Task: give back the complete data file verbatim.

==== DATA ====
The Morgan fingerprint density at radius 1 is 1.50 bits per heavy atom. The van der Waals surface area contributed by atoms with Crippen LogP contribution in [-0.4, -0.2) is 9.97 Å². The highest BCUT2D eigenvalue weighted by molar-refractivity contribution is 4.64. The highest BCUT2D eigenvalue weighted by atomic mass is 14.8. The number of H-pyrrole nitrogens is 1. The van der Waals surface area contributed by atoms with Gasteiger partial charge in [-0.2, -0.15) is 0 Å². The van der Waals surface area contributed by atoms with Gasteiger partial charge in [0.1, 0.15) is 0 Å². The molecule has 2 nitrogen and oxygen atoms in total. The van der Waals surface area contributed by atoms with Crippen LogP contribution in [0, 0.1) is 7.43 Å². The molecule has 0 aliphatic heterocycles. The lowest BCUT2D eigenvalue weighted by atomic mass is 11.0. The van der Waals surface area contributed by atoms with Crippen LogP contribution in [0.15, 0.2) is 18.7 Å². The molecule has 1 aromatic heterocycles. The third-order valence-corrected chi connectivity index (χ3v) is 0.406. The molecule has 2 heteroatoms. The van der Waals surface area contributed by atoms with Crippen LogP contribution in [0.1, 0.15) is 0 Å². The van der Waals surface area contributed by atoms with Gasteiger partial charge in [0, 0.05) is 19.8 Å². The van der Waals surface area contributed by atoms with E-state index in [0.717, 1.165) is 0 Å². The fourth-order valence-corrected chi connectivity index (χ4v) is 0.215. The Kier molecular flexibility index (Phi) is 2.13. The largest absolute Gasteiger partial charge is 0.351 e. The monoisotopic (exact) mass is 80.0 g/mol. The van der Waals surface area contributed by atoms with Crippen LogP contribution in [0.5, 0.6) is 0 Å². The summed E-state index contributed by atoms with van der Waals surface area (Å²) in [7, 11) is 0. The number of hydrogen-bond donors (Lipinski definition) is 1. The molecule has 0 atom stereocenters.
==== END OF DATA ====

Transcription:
The Morgan fingerprint density at radius 1 is 1.50 bits per heavy atom. The van der Waals surface area contributed by atoms with Crippen LogP contribution in [-0.4, -0.2) is 9.97 Å². The highest BCUT2D eigenvalue weighted by molar-refractivity contribution is 4.64. The highest BCUT2D eigenvalue weighted by atomic mass is 14.8. The number of H-pyrrole nitrogens is 1. The van der Waals surface area contributed by atoms with Gasteiger partial charge in [-0.2, -0.15) is 0 Å². The van der Waals surface area contributed by atoms with Gasteiger partial charge in [0.1, 0.15) is 0 Å². The molecule has 2 nitrogen and oxygen atoms in total. The van der Waals surface area contributed by atoms with Crippen LogP contribution in [0, 0.1) is 7.43 Å². The molecule has 0 aliphatic heterocycles. The lowest BCUT2D eigenvalue weighted by atomic mass is 11.0. The van der Waals surface area contributed by atoms with Crippen LogP contribution in [0.15, 0.2) is 18.7 Å². The molecule has 1 aromatic heterocycles. The third-order valence-corrected chi connectivity index (χ3v) is 0.406. The molecule has 2 heteroatoms. The van der Waals surface area contributed by atoms with Crippen LogP contribution in [0.1, 0.15) is 0 Å². The van der Waals surface area contributed by atoms with Gasteiger partial charge in [0, 0.05) is 19.8 Å². The van der Waals surface area contributed by atoms with E-state index in [0.717, 1.165) is 0 Å². The fourth-order valence-corrected chi connectivity index (χ4v) is 0.215. The Kier molecular flexibility index (Phi) is 2.13. The largest absolute Gasteiger partial charge is 0.351 e. The monoisotopic (exact) mass is 80.0 g/mol. The van der Waals surface area contributed by atoms with Crippen LogP contribution in [0.5, 0.6) is 0 Å². The summed E-state index contributed by atoms with van der Waals surface area (Å²) in [7, 11) is 0. The number of hydrogen-bond donors (Lipinski definition) is 1. The molecule has 0 atom stereocenters.